11 comments on “Inoculant For Peas And Beans

  1. Thanks for the timely post! I’ll be growing veggies for the first time in several years, including some peas and beans. I’ve always innoculated them in the past, but am pondering whether I should or not in my new bed.

    Last fall I built the raised bed and layered it with several different kinds of compost, shredded leaves, and grass clippings. I’m think it will be very microbially active, and am not sure whether to innoculate the legumes. Probably wouldn’t hurt, right?

    • My pleasure Linda! Can’t wait to see how your veggies do this year. Keep me updated and I’ll be checking your blog… It definitely won’t hurt to use the inoculant. Once you’ve done it this year and grown some peas/beans you’ll be much more certain that next year you’ve got the microbes you need.

  2. Thanks for the good advice! Having a veggie bed again after 5 years, tiny though it is, feels like being a beginner again. Hopefully it’s like riding a bike and I haven’t forgotten how to grow veggies!

  3. Such a great mixture of humor and information. But I’ve got a question: I know inoculant makes sense if you’re planting where peas and beans have never been planted, because it’s possible the soil doesn’t contain the necessary bacteria. But if you’re planting where they have been grown recently (say within the past three years), what purpose does the inoculant serve? I actually used some last year for the first time, and didn’t notice any difference in sprout rate or vigor. Do you recommend inoculant even when planting in beds that already contain the required bacteria?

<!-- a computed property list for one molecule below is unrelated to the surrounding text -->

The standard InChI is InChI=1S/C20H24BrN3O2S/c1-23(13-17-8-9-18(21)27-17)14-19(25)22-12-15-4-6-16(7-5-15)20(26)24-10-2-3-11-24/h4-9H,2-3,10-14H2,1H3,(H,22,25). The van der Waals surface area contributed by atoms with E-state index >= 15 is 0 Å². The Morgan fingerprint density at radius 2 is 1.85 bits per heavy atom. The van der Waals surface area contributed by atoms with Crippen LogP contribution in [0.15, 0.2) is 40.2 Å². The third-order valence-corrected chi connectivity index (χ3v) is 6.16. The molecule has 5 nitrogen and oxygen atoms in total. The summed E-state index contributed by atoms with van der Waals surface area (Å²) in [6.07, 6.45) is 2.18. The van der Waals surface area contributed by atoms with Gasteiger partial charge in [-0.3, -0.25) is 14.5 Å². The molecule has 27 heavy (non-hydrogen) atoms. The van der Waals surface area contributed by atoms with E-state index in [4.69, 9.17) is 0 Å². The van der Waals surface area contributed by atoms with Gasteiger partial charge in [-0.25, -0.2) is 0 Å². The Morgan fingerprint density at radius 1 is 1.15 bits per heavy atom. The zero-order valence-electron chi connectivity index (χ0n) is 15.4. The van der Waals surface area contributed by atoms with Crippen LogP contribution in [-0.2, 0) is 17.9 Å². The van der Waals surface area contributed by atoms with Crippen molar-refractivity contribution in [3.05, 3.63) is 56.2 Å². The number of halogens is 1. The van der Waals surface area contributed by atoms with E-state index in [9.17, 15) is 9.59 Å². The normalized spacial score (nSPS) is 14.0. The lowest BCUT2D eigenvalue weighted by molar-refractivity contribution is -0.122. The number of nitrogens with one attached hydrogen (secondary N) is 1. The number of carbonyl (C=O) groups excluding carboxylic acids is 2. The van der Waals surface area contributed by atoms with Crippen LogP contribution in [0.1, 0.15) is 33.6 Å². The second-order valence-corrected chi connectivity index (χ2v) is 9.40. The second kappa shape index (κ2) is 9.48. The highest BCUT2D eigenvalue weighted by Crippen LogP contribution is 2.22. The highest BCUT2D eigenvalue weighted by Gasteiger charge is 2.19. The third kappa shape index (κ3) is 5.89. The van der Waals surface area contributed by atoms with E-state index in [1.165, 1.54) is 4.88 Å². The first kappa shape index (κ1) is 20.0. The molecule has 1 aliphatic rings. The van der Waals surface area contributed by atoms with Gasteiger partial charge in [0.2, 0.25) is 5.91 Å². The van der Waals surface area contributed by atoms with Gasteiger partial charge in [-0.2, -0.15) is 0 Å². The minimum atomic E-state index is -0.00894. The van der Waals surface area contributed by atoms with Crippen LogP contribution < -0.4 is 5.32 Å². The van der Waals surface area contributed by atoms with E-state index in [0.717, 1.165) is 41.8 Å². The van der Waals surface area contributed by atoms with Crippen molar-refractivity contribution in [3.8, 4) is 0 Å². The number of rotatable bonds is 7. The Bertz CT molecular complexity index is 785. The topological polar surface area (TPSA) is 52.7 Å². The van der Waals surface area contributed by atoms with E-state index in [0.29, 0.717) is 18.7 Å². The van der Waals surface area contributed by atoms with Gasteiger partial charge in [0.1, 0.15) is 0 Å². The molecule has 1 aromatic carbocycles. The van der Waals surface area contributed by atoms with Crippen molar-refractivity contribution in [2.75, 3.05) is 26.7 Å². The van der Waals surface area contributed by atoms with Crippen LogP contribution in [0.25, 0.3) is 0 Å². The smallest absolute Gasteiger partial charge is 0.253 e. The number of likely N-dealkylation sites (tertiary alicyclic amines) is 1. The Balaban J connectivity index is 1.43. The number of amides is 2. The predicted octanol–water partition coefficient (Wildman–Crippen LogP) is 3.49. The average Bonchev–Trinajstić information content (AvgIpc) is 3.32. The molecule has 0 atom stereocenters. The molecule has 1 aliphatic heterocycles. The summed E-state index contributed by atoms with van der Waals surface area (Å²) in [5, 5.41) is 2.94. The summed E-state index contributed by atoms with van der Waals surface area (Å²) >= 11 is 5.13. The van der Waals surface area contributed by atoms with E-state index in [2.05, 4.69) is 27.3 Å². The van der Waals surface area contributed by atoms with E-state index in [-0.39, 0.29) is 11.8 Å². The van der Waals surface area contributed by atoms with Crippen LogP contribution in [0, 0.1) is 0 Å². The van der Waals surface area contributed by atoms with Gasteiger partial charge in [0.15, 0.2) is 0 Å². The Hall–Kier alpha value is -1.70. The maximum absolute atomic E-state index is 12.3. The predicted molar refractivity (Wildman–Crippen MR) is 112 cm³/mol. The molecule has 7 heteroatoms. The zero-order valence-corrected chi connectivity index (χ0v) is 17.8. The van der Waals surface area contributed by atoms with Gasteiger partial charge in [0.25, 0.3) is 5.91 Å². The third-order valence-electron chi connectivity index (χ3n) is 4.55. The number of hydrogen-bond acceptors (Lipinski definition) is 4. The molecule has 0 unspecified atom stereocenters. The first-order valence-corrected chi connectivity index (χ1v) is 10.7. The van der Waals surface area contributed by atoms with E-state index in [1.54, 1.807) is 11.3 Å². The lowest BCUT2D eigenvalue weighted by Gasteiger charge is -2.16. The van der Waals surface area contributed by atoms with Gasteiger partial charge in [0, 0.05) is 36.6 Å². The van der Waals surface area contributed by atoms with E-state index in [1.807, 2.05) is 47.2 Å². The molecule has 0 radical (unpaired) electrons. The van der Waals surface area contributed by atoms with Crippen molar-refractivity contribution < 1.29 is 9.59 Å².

Thanks– Kate

    • A great question Kate! The inoculant won’t hurt in a situation where you’ve planted nitrogen fixers before, but it’s definitely not as helpful. Even in my small garden I try and rotate the locations of my beans (not so much my peas) to avoid disease and a hit of inoculant is very helpful. But once your legumes have done their thing, you can skip the inoculant without much impact. One of the reasons I like to plant and move my legumes is that they are about as good as it gets for building up the nitrogen in the soil. Whatever goes in their spot next planting will have some replenished soil to chew on.

  4. Thank you! That’s what I suspected. But you’ve raised another question: I have long wondered whether the nitrogen fixed by legumes remains in the soil if the plants and roots are removed. As I understand it, little nitrogen-rich nodules form on the roots as the plants grow. If one just pulls up the plants, do enough of the nodules remain in the soil to enrich it, or has the benefit perhaps moved beyond the nodules, or what? (I haven’t gotten around to looking this one up yet, so if you know, please enlighten me!)
    –Kate

    • It does remain in the soil. One of the nice cover crops to plant is clover. Clover does this some nitrogen thing. Once you’ve got these guys planted (legumes or clover) they supply the soil with the organisms that handle nitrogen and through one of a few processes keep the nitrogen in place within the soil. It’s not a perfect system as the nitrogen is consumed or rendered ungrabbable (just made that word up) or is pulled away over time, but it sticks around. Just as a nitrogen fertilizer that you’d add would keep some of it’s nitrogen within the soil so too does the nitrogen and organisms from the plants – they just do it better than fertilizer.

  5. THANK YOU. Most sites just say that growing legumes adds nitrogen, and even those that explain the process of fixation don’t go into any details about how and to what extent the nitrogen remains if the plants are pulled rather than dug in. So again, Thank you.
    –Kate

  6. Pingback: What you are doing in your garden « A Sonoma Garden

  7. Pingback: Garden Beginning | JennySmith.net

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